They investigate physical properties of the ocean using laboratory experiments, analytical and numerical modeling (creating mathematical descriptions and computer simulations of the ocean to test against real-world observations), analysis and synthesis of existing data, and new observations at sea. A strong heritage and expertise in observing the ocean and in developing new observational methods plays a defining role in work done by members of the PO Department, in 2008 as in other years.

Here, we highlight some of the year’s accomplishments.

  • Glen Gawarkiewicz, Frank Bahr, and Craig Marquette participated in an international experiment to study oceanographic processes that contribute to uncertainty in predictions of ocean currents and how sound travels in the East China Sea.  In September 2008, these scientists conducted a pilot experiment for this project, jointly with scientists from National Central University, National Taiwan University, and National Taiwan Ocean University.

  • In this pilot project northeast of Taiwan, WHOI and National Taiwan University team members used a “SeaSoar”—a towed vehicle that undulates up and down through the water, measuring water properties as it moves forward— to identify water from the strong Kuroshio Current forcefully intruding over the continental shelf. The Kuroshio is the northward-flowing current that is the Pacific counterpart to the Gulf Stream in the western north Atlantic. The main fieldwork for this international project will take place in August and September 2009, with four different ships measuring ocean currents, temperature, salt content, and density, as well as how sound propagates in an oceanographically complex region.

  • Closer to home Richard Limeburner, Bob Beardsley, and Will Ostrom deployed an array of three moorings from the R/V Tioga to measure and record temperature, salinity, and currents at the three main openings to Nantucket Sound – between Woods Hole and Martha’s Vineyard, between Martha’s Vineyard and Nantucket, and between Nantucket and Monomoy Island on Cape Cod. The moorings were recovered in November 2008, refurbished and re-deployed December, and their final recovery will be in June 2009.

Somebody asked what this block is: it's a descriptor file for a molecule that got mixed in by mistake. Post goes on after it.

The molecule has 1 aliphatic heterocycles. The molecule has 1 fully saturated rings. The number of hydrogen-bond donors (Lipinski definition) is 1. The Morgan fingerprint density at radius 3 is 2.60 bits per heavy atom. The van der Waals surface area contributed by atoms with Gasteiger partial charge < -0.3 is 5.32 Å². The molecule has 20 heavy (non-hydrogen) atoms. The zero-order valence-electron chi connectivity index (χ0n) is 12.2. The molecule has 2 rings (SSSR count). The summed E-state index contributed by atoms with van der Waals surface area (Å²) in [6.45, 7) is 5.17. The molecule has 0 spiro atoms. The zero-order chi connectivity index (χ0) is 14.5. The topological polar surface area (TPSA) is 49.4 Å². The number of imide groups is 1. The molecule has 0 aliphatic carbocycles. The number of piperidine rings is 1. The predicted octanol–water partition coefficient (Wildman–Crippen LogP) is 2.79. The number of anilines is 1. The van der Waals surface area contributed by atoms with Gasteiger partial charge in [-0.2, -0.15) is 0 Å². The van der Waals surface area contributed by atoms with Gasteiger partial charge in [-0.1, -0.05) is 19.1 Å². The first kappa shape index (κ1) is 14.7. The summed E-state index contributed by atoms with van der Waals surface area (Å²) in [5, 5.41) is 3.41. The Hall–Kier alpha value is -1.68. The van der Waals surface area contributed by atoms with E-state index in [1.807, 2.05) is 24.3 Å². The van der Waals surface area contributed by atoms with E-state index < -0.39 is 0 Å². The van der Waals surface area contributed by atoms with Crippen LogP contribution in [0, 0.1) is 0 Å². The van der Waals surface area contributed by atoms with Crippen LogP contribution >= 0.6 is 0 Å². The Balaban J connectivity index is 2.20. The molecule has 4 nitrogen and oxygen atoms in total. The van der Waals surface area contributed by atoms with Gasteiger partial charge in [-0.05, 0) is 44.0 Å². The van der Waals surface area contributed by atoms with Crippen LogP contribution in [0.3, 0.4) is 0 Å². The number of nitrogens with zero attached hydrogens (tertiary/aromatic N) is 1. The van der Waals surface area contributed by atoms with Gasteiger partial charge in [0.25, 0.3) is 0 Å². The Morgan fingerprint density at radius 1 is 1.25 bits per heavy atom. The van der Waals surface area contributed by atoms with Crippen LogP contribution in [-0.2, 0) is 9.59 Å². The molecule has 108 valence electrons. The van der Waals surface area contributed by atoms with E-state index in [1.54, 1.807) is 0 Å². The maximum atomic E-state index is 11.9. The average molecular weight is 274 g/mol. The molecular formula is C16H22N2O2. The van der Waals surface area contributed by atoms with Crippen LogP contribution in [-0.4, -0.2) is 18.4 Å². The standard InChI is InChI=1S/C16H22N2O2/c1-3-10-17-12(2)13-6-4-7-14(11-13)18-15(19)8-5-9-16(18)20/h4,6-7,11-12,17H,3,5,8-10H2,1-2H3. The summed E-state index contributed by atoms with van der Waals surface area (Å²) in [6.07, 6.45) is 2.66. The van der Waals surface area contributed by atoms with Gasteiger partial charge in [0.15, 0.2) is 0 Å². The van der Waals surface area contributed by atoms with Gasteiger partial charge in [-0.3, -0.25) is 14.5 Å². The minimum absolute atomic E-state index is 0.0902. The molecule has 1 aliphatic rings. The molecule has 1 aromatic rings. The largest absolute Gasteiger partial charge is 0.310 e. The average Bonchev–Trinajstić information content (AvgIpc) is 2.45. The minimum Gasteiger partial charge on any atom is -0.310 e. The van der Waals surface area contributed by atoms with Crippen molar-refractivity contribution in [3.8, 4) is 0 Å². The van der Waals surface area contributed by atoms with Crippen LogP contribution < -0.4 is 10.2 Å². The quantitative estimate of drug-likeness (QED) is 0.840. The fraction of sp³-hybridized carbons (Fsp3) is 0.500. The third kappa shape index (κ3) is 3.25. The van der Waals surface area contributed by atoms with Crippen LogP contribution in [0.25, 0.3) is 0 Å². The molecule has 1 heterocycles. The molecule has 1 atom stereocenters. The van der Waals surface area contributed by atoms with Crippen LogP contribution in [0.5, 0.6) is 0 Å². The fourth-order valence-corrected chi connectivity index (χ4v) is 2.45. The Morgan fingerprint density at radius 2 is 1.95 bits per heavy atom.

• The moorings collected measurements will be used to improve computer models of ocean circulation for the waters around Cape Cod and the larger-scale coastal ocean in this region. One of these is the Northeast Coastal Ocean Forecast System (NECOFS) – a coupled atmosphere/ocean model for the New England and Gulf of Maine region, recently developed by PO’s Bob Beardsley and Changsheng Chen of the University of Massachusetts Dartmouth.

  • Work at high latitudes continues as a research focus. In August-September 2008, a WHOI PO Department team led by Richard Krishfield (see for details) returned to the Beaufort Gyre in the Canadian Arctic Ocean, to make field observations, re-deploy moorings, and install instrument systems including Ice-Tethered Profilers (ITPs), Ice Mass Balance Buoys (IMBs)) and Autonomous Ocean Flux Buoys (AOSBs) – all designed to measure properties of the ice-covered ocean. Scientists will observe variability over years to decades, observe changes in fresh water and heat content, and aim to understand processes involved in Arctic climate change. Since 2004, 31 of these systems—developed and constructed at WHOI, placed by WHOI and by international teams of scientists—have operated throughout the Arctic Ocean in all seasons, recording conditions from the seafloor to just below the ice cover (approximately 7 to 760 meters.)